Bauls are a religious and cultural group of India, best known for their songs and poems to the god who dwells within. The term "Baul" is usually understood to mean "madman" or religious ecstatic, and Bauls often describe themselves as crazy for God.
Bauls are found primarily in the state of West Bengal in India and in Bangladesh. There are three major communities or lineages ( sampradayas ). The first is associated with the Birbhum District, which is traditionally considered to be the source of the Baul tradition in West Bengal. This community is in the western part of the state, and it inhabits the districts of Birbhum, Burdwan, Bankura, and Midnapore. It shows many influences, including Tantric Buddhism and Shaktism (goddess worship). The second community is known as the Navadvipa sampradaya, which shows strong Bengali Vaishnava influence and is found primarily in the Nadia and Murshidabad districts. The third group is the Muslim Bauls or fakir sampradaya, found primarily in Bangladesh.
Bauls may live as religious ascetics or as laypeople. The householder Bauls live as married couples and perform daily rituals in their homes. The ascetic Bauls take initiation, often as renunciant vows ( sannyasa diksha ), and may wander through the countryside or live in the ashram or akhara (monastery). These ashrams are frequently supported by the local villagers. Bauls who wander from village to village may also contribute from their earnings from begging ( madhukari ) or singing.
There are great gatherings of Bauls at festivals called melas or mahotsavas, at which hundreds of Bauls meet to sing and share stories. There are large tents and awnings, incense, fires, and flowers. Some of the largest of the gatherings are in Birbhum, in Jayadeva-Kenduli, Gopalnagar, Dubrajpur, and Bilvamangala. Baul singers are usually men, and they play a variety of instruments to accompany the songs. The most common is the gopijantra or ektara, a one-stringed instrument made from gourd and split bamboo. They may also play the dotara, a two-stringed lute with a long neck, as well as various drums, and sometimes small cymbals or a harmonium.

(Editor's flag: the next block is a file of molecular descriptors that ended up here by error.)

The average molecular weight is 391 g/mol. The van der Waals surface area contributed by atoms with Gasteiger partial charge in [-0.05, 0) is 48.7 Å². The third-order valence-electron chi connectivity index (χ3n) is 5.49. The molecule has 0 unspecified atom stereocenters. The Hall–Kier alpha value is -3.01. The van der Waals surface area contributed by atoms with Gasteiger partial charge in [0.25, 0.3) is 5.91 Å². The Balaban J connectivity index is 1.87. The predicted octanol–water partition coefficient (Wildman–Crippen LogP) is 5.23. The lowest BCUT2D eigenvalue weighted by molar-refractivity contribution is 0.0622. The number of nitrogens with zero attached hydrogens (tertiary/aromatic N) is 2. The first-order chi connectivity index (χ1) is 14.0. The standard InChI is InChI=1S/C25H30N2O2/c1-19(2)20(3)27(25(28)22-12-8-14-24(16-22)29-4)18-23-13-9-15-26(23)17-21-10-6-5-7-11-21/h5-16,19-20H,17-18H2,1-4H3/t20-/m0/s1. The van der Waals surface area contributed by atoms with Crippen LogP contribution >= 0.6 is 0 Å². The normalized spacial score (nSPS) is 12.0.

Bauls usually dress in orange or saffron, to show their association with the religious life. Men wear the alkhalla, a robe of coarse cloth, small bells at the ankles, long hair (often in a topknot), and beards, and sometimes rudraksha beads (sacred to the god Shiva). Women may wear simple white or saffron saris and no jewelry.
Bauls have a system of religious theology and practice that is characterized by the belief that God exists physically within the world, especially within the human body. This differs from more traditional Indian religious thought (both Vedic and dharmic) that understands the body as more Distant from the gods and emphasizes the importance of purity and transcendence of the physical world. For Bauls, the body is pure because the god is present. The teacher or guru is important because he can guide the student toward the vision of the god within ( bhagavata darshan ).